Site Migration Notes

- To migrate to a new server simply requires transferring the files to the new server and then changing the DNS records to point at the new servers IP.
- We do not need DNS access, but someone will have to change the DNS at some point.
- If not on our server, we would require SSH access the time of the transfer. The password can be changed after. Since the DNS is only changed after the migration, there is little security risk.

- To migrate to a new Content Management System usually requires rebuilding the site from scratch. Any element, such as colour, images and text, can be taken from the old site, but since nearly all the code must be rewritten it’s also the opportunity to improve or radically change the design.

Preserve old addresses

- A common problem in site migration is that the addresses of the new pages aren’t the same as the addresses of the old pages. So any link anywhere on the internet, in emails, or in documents, to the old pages will break. This is inconvenient for visitors but also search engines will assume you’ve deleted all your old pages and remove them from their search results, as well not consider all the old links to your website in evaluating it’s importance, and may even conclude you’ve plagiarized yourself (and so it can take a lot of time for your pages to reappear where they were).

- The solution to pages that change location (in Apache Linux based servers) is found in a utility called ModRewrite, which can be used to point any address to any other address, in the case of site migration anyone going to any old addresses will automatically fall on the new page. Search engines will also be automatically directed to the new pages and simply note that the same page has changed location.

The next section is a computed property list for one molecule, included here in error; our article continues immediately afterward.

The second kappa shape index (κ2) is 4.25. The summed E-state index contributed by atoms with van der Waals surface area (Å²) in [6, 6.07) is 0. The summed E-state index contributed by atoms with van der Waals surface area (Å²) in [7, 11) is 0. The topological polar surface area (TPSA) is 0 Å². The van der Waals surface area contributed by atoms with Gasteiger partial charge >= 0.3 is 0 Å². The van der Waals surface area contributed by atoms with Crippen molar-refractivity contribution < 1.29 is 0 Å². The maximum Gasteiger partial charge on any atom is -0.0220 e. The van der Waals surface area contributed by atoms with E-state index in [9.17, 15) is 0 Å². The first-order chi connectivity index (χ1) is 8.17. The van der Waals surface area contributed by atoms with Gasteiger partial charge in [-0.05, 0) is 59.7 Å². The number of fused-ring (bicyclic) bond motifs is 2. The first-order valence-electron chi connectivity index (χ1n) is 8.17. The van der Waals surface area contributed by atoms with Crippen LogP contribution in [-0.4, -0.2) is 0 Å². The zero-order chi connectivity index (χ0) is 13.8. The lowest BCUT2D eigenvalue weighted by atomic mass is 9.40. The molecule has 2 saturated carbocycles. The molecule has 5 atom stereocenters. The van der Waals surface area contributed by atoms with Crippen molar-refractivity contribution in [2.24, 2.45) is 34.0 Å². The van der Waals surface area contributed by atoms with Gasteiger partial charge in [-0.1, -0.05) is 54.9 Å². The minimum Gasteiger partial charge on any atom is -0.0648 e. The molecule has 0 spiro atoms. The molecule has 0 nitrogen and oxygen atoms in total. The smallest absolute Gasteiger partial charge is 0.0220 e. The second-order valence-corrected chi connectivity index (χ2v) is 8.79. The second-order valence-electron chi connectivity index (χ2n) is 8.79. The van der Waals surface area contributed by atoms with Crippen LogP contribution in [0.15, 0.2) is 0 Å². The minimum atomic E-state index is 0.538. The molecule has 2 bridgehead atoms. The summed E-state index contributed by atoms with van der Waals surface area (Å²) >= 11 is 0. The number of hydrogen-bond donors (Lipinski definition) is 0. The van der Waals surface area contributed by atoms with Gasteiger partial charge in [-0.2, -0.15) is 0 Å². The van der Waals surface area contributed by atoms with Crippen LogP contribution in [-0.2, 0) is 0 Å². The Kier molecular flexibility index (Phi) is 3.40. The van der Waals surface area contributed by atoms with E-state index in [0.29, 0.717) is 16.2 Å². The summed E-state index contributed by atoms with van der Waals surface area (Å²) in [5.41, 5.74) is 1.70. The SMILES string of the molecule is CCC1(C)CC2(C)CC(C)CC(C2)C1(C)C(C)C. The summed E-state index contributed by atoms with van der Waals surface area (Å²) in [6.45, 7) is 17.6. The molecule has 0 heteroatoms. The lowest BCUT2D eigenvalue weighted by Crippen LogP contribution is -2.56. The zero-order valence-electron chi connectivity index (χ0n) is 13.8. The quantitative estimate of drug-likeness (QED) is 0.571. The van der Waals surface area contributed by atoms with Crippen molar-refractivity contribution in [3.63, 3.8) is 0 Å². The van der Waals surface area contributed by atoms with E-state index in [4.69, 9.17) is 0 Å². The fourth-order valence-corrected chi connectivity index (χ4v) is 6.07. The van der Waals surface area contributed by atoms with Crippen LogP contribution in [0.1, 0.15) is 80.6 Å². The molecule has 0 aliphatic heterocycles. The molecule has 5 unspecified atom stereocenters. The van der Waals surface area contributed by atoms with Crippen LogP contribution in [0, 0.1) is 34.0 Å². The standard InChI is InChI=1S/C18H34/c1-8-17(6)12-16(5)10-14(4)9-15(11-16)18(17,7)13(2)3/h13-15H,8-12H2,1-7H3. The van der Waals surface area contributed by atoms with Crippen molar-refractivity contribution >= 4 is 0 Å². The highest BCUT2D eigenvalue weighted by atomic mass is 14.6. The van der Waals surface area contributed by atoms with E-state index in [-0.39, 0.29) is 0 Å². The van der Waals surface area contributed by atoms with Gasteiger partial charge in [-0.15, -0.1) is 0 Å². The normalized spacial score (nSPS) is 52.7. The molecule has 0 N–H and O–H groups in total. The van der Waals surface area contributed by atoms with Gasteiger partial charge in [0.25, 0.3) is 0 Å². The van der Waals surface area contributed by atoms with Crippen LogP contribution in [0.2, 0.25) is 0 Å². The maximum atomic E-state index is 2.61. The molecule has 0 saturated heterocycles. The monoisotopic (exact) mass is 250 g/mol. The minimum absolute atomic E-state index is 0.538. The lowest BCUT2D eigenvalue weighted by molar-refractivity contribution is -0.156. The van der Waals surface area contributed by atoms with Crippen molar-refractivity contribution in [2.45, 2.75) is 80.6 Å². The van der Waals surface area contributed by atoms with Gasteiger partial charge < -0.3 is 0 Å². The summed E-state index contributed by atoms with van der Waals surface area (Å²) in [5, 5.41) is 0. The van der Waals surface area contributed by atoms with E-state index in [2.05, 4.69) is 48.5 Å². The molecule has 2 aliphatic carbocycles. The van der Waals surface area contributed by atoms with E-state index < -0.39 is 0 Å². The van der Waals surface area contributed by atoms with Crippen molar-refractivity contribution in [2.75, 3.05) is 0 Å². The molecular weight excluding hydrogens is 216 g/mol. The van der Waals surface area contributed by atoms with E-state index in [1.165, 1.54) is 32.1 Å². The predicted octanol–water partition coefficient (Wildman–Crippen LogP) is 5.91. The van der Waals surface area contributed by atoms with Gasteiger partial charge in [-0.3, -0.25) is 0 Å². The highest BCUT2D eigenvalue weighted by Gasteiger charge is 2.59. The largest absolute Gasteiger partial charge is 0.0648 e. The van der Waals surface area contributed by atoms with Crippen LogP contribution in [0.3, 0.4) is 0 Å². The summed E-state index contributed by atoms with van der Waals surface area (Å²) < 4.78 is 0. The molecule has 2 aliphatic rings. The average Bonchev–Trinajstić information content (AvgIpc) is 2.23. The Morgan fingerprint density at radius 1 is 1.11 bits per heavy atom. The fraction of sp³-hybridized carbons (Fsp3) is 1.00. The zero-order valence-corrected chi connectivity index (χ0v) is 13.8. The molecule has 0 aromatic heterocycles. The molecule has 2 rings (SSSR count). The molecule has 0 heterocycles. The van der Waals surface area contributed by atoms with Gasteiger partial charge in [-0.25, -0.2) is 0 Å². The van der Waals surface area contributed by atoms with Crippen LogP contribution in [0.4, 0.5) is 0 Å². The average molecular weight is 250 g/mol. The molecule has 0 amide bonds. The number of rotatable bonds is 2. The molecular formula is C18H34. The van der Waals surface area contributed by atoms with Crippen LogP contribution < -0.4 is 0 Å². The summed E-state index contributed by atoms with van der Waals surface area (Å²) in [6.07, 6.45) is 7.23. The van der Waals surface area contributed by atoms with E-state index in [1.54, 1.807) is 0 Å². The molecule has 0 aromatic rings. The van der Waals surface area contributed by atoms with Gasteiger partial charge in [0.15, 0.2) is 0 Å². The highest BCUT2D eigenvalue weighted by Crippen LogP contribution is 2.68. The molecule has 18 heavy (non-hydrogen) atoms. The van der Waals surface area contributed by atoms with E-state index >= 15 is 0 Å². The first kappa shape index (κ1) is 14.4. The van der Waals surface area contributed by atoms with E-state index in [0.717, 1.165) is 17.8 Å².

Not an html redirect
- ModRewrite works at the server level (before any page has been downloaded) and is completely different than an html redirect which will only activate after an html file has been downloaded. Html redirect is useful if the idea is to display one file after another (as it allows a time delay), but for site migration it requires all the old file structure being preserved causing disorganization, inconvenience for visitors, more design problems, and may have no effect on search engines.

Notes on ModRewrite
- ModRewrite is controlled from htaccess fils (a basic configuration file for the site), which can be placed at the root of the site as well as in subfolders. -ModRewrite can work on individual pages (or "request" for pages, since the old files are no longer there after the migration), or on types of files, such redirecting everything that was in one folder to a new folder, adding or taking away endings, etc. In brief ModRewrite is a space between the visitor and and the actual files, in which any file can be made to appear under any url (web address).
- ModRewrite can easily be used to create contradictions or never ending loops, in which case the server delivers error messages or stops working entirely. It is best to test on a local machine before uploading to a server.